"Throughout my playing career I always had an active mind," says Whelan. "My main passion was history and I used to sneak books onto the plane and hide them from the team because I wasn't sure how they'd react. Friends were always saying to me that I should read for a degree at university, but I didn't think this was attainable for someone without traditional qualifications."

When he stopped playing football Whelan embarked on a second career as an educational welfare officer for his local authority, where he got his hands on an OU prospectus. "Given that I had a job, family commitments and also coached part-time, it seemed ideal," he says.

He earned an OU diploma in European humanities, finally securing his BA in 1994 after eight years of study. He also gained a Certificate in Education (Cert Ed) validated by Manchester Victoria University. "I was able to fast-track my Cert Ed because of skills I had learnt during my OU studies," he says. The Professional Football Association (PFA) has a fund that ex-players can tap into, which paid two-thirds of his fees and for his books. "I was not on a big wage as a social worker, married with two kids growing up, money was tight so I'm extremely grateful to the PFA," says Whelan.

In 1990 Manchester United senior coach Brian Kidd invited Whelan to coach at the Manchester United Centre of Excellence, and it was here that the seed was sown for The Birth of the Babes. After coaching sessions Whelan would chat with a coaching mate. "He used to tell stories about what it used to be like when he was a young kid at the club and I was fascinated. One day I said to him, this is an important part of history, someone should write it down." Whelan's coaching mate just happened to be former player Nobby Stiles, OBE, a member of the victorious 1966 World Cup Team. "Nobby just said to me: 'Well, write it down then' and I thought, why not?"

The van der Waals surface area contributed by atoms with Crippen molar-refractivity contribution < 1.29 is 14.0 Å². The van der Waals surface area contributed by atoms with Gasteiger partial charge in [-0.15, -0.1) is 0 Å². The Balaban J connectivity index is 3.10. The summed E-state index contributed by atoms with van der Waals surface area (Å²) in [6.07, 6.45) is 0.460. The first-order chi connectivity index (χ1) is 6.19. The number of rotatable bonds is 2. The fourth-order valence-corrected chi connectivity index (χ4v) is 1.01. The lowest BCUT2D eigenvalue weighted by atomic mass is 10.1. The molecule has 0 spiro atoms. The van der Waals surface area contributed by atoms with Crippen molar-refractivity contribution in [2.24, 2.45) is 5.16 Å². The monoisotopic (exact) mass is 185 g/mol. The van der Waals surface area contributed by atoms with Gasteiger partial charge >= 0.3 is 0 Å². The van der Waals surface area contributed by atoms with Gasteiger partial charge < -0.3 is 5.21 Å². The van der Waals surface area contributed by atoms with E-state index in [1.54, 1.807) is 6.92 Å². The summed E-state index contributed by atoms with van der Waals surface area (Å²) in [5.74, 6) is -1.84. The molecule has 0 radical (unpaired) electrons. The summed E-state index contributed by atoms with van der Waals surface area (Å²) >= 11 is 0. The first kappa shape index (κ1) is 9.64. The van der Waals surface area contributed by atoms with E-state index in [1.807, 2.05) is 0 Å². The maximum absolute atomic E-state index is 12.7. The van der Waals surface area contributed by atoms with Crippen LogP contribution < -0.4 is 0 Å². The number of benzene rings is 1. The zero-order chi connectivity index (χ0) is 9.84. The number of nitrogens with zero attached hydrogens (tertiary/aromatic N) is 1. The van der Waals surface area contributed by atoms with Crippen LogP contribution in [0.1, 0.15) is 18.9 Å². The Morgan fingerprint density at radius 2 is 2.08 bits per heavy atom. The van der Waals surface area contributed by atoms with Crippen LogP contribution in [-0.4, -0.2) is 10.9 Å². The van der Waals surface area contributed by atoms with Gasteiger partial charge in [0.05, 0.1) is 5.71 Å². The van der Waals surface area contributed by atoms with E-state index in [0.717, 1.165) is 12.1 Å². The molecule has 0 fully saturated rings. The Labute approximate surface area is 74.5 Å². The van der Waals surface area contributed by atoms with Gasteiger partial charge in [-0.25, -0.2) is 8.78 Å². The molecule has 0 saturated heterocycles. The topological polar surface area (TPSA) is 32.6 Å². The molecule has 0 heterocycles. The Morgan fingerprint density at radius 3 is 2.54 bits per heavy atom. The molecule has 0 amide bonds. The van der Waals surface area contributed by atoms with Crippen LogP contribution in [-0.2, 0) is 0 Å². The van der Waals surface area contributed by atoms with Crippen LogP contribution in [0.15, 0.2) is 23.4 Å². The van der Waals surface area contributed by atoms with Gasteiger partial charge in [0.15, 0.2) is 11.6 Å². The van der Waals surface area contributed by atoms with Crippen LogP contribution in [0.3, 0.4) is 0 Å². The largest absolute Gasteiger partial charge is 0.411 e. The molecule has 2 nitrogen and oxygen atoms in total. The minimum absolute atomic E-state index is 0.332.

Whelan found an MA course in Humanities and Applied Social Studies at Manchester Metropolitan University for research. "They assigned me a supervisor, Dr Ken Parsons, who was a sociologist, and off I went."

During his research Whelan spoke to many people from the era including Bill Foulkes, Munich survivor and a legend of the club; Wilf McGuinness former manager/player and coach; Albert Scanlon another Munich survivor. He also wrote about two of the most famous graduates of the system: Duncan Edwards, who died from his injuries after the crash; and Bobby Charlton who survived. "The fact that I'm a former Manchester United player made it easier for me to get to talk to people," he said. "Also the subject matter was very interesting to the people I was interviewing and they wanted to talk about their own experiences, it was an oral history project really."